The large multi purpose room appeared ready for an important event.   School award banners proclaiming a number of achievements covered the walls. Recorded music from Eastside bands played, while laid out chairs were quickly occupied by Boyle Heights community members. The smell of carne asada tacos, being enjoyed by attendees, filled the air.

Boyle Heights Beat reporter Carmen González speaks at community meeting.

On Tuesday, October 16th, Boyle Heights Beat hosted its latest quarterly community meeting, this time  centered around the importance of youth and Latino vote in the upcoming Midterm elections. Nearly 100 people attended the meeting at Mendez High School, including students from nearby schools, like Bravo and Roosevelt High School.

The event was an opportunity for the Boyle Heights Beat to present its latest edition and to gather feedback from community members about their most pressing issues.

The meeting was led by Boyle Heights Beat reporters Keven Almontes and Carmen González. Almontes, a senior at Roosevelt, spoke about his latest story, about the challenges of getting youth to register to vote while González, a 12th grader at Méndez, talked about how election results can affect the undocumented community and about why its members should encourage those who can vote to register and participate. There were also speakers representing Inner City Struggle and NALEO, two organizations that are working to get the vote out in November.

Teens line up to register to vote.

While speakers encouraged youth in the room  to register or pre-register to vote, volunteers from the Weingart YMCA and NALEO actually registered future voters in the back of the room. Overall, two dozen people got to vote or pre-register.

Los Angeles Unified School District Board member Mónica García made an appearance and spoke to the group about  how young people can make a difference.

“Voters determine the funding and the leadership in the community, in the state, and in the county,” García said.  “We can’t be loud in the streets and silent in the voting booths.”

Esteban Torres student Ivonne Ibarra, representing Innner City Struggle.

The most moving speech, however, came from Esteban Torres High School student Ivonne Ibarra, who works as part of the youth engagement team for Innercity Struggle. She talked about the importance of having a voice and making sure that youth is aware of the power they have.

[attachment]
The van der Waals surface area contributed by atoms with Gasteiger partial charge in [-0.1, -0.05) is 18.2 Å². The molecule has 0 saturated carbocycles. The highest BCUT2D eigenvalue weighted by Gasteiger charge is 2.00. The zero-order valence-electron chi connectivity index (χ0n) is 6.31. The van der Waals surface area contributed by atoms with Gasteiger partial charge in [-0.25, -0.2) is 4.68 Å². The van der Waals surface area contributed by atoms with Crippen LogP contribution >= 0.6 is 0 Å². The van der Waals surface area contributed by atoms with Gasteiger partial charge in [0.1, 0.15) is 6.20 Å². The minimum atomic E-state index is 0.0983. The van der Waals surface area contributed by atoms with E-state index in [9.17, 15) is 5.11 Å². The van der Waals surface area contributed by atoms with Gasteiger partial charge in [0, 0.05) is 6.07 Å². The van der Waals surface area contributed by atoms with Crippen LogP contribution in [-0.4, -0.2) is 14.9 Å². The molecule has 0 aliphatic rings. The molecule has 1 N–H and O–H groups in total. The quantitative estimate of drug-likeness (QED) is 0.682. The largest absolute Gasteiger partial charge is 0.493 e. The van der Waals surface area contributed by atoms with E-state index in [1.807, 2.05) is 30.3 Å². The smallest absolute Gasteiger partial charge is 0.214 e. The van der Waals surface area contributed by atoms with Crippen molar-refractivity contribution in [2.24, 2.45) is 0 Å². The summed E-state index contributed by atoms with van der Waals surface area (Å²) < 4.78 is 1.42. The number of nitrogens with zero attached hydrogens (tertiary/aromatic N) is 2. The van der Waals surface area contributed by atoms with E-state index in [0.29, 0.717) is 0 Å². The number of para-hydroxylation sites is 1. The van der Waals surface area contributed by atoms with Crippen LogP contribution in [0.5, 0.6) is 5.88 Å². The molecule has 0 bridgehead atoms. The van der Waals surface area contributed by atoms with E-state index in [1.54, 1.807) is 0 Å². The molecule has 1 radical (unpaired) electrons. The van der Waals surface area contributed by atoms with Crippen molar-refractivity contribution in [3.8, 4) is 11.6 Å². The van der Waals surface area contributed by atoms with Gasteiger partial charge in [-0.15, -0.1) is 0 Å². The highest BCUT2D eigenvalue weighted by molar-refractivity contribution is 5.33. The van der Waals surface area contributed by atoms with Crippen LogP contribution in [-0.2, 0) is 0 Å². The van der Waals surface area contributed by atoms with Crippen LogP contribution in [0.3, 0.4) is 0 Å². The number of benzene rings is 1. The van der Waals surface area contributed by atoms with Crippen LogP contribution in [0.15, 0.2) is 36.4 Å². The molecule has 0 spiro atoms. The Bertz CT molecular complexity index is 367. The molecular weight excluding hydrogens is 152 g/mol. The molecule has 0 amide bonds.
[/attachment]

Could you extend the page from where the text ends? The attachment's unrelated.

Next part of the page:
“Today we still have a lot of issues that affects us as students and as community members,” Ibarra said. “We need to stop assuming that young folks don’t care about issues or about voting.  Our government representatives should do more to invest in young voters and make it easier to have young voices heard. It doesn’t take a lot to make change but, it takes all of us.”

The meeting at Méndez was well attended.

In addition to registering to vote, attendees got the chance to enjoy tacos and aguas frescas from local eatery Arctic Hotspot. Students also got to make encouraging posters towards voting rights and then got to take pictures with their posters in a photobooth.

Students also participated in an engagement exercise, where they recorded comments from their peers about the issues most important to them this election cycle.

Several students said they left the meeting with new knowledge about the importance of voting and a more eager attitude about participating in the process and encouraging others to do the same.

Ely Flores, representing NALEO.

Mendez High School Cristian Cortez was one of a number of students asked asked what students hoped to accomplish by voting.

“Coming from a low-income community, you don’t get to have much input on what changes in the community,” Cortez said. “Having to vote really helps me feel represented.”

“I think it’s important because in the future I want to have a voice and a decision for my children in the future.” answered David Lopez, a Bravo student.

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